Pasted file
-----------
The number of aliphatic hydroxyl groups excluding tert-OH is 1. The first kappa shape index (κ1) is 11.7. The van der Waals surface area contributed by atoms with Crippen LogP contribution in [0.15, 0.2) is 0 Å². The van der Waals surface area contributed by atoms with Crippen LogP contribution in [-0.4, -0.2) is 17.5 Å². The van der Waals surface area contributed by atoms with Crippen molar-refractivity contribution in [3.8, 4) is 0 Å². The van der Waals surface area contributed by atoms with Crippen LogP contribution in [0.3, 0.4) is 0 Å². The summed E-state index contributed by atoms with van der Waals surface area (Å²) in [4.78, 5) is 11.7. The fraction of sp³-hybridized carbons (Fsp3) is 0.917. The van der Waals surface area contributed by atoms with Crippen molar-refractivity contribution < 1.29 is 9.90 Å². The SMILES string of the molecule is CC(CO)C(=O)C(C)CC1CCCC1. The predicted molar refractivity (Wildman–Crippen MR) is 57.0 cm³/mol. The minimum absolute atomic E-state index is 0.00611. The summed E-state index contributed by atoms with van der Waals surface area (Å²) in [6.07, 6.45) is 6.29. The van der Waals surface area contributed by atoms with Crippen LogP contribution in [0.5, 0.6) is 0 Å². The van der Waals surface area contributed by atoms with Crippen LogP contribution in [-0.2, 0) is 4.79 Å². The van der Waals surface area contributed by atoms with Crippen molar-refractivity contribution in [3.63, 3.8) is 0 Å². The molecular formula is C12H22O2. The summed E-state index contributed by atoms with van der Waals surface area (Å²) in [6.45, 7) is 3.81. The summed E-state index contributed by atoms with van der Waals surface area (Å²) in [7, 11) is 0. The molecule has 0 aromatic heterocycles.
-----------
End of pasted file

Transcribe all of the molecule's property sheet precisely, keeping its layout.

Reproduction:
The number of aliphatic hydroxyl groups excluding tert-OH is 1. The first kappa shape index (κ1) is 11.7. The van der Waals surface area contributed by atoms with Crippen LogP contribution in [0.15, 0.2) is 0 Å². The van der Waals surface area contributed by atoms with Crippen LogP contribution in [-0.4, -0.2) is 17.5 Å². The van der Waals surface area contributed by atoms with Crippen molar-refractivity contribution in [3.8, 4) is 0 Å². The van der Waals surface area contributed by atoms with Crippen LogP contribution in [0.3, 0.4) is 0 Å². The summed E-state index contributed by atoms with van der Waals surface area (Å²) in [4.78, 5) is 11.7. The fraction of sp³-hybridized carbons (Fsp3) is 0.917. The van der Waals surface area contributed by atoms with Crippen molar-refractivity contribution < 1.29 is 9.90 Å². The SMILES string of the molecule is CC(CO)C(=O)C(C)CC1CCCC1. The predicted molar refractivity (Wildman–Crippen MR) is 57.0 cm³/mol. The minimum absolute atomic E-state index is 0.00611. The summed E-state index contributed by atoms with van der Waals surface area (Å²) in [6.07, 6.45) is 6.29. The van der Waals surface area contributed by atoms with Crippen LogP contribution in [0.5, 0.6) is 0 Å². The van der Waals surface area contributed by atoms with Crippen LogP contribution in [-0.2, 0) is 4.79 Å². The van der Waals surface area contributed by atoms with Crippen molar-refractivity contribution in [3.63, 3.8) is 0 Å². The molecular formula is C12H22O2. The summed E-state index contributed by atoms with van der Waals surface area (Å²) in [6.45, 7) is 3.81. The summed E-state index contributed by atoms with van der Waals surface area (Å²) in [7, 11) is 0. The molecule has 0 aromatic heterocycles.